Last season, the rising tide of Covid-19 lapped at fashion’s heels as the style set moved from city to city, show to show. In New York, Chinese designers, stuck at home, missed their collection bow; as Milan began, one Italian had died of the virus. By the end of that week, Armani had decided to hold a show with no audience. In Paris, parties were canceled, masks handed out and ushers stood tall with big vats of hand sanitizer. Then, just after everyone scattered for home, the pandemic began.
This season everything has changed. Most of the shows will be digital. Some big names are sitting the whole thing out. Others are doing their own thing, on their own schedule. There’s angst in the air. But fashion is not over. It is simply in flux, grappling with big questions about old systems that for years seemed irreplaceable.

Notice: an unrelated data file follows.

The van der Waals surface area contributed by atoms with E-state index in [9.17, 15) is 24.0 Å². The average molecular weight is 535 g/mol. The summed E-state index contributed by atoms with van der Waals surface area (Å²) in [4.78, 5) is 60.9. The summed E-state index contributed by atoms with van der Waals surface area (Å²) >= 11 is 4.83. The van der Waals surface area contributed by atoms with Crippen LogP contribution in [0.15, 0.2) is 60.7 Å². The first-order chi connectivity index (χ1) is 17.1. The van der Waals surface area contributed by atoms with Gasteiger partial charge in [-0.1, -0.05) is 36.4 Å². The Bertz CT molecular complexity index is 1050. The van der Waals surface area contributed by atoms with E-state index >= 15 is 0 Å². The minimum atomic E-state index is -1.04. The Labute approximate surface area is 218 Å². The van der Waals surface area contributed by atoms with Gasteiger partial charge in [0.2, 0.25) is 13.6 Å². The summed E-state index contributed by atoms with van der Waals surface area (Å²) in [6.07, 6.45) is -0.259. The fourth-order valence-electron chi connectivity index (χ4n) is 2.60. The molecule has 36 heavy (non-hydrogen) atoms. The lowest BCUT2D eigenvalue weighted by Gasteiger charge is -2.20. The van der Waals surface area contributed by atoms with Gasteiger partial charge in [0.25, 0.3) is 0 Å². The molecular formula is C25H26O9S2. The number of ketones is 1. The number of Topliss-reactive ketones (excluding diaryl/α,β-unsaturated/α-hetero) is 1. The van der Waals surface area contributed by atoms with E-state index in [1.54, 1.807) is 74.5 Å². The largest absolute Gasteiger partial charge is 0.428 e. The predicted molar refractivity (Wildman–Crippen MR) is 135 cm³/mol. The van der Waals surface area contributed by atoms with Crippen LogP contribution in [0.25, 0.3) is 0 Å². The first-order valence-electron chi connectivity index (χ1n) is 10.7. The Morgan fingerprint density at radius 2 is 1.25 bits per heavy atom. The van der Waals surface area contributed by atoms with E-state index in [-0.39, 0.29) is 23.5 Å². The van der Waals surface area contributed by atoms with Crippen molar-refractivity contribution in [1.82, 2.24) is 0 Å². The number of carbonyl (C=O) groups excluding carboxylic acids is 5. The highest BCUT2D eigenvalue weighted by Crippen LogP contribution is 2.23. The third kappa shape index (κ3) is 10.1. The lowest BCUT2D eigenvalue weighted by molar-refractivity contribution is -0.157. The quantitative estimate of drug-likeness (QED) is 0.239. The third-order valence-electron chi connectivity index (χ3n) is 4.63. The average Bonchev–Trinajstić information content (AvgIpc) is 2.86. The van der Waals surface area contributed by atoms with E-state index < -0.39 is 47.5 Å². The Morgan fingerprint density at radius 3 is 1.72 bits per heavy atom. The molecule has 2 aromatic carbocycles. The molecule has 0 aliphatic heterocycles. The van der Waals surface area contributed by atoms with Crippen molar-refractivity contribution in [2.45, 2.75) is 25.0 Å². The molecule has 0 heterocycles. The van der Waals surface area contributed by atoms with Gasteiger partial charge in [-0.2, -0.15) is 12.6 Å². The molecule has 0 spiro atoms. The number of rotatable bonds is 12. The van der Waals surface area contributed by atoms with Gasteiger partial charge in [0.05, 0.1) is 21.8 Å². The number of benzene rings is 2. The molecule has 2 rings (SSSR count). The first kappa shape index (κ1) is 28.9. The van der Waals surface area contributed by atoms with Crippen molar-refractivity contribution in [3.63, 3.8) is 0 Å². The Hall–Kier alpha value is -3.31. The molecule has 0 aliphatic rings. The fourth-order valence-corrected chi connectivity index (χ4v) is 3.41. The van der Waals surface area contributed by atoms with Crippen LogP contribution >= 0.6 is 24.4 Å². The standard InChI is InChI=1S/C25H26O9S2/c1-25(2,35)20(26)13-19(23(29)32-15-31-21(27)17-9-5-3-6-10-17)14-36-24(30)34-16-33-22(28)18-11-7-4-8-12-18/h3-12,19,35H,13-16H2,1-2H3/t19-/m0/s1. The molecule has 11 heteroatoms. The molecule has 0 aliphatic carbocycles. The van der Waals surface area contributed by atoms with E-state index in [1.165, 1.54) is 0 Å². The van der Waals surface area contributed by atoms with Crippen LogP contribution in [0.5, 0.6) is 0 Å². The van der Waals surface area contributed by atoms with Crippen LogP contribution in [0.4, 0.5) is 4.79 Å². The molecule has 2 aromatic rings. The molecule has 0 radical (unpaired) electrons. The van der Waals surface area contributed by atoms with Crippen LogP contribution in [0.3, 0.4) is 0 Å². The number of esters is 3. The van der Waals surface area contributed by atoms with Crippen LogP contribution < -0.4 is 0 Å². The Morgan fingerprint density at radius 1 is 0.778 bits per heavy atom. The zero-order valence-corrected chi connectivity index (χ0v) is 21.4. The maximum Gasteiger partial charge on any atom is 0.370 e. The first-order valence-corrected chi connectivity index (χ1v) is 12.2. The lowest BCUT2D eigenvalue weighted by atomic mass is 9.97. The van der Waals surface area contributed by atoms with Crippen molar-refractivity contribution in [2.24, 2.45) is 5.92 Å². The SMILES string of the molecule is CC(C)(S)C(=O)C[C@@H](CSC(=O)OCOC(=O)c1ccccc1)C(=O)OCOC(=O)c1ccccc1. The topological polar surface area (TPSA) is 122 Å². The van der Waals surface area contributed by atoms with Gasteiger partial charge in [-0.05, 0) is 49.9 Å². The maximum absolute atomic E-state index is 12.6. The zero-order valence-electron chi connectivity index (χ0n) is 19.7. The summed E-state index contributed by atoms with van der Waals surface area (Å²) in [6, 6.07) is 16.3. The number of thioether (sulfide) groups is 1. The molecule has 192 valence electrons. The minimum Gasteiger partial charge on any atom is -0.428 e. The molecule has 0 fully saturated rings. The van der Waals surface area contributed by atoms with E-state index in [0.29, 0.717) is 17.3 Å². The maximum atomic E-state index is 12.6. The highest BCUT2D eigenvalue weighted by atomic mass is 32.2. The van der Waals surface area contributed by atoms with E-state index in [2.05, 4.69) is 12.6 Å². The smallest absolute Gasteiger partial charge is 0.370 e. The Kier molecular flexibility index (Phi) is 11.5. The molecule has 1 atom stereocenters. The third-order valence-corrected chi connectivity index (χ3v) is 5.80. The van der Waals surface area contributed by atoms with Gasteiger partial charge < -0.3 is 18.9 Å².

To explore what that could mean, The Times gathered four people in the thick of it all: Tory Burch, of the namesake brand; Virgil Abloh, of Off-White and Louis Vuitton men’s wear; Gwyneth Paltrow, of Goop; and Antoine Arnault, of LVMH (the largest luxury group in the world). This conversation has been edited and condensed.
Vanessa I’ve got to ask: Given all the absentees this season, what is the point of a show any more?
Virgil Recently we did a men’s wear show in Shanghai that borrowed from film and theatrical experience to give a positive message. Instead of a traditional runway show that can be very serious, with models with serious gazes on their face, walking down the runway being hangers for
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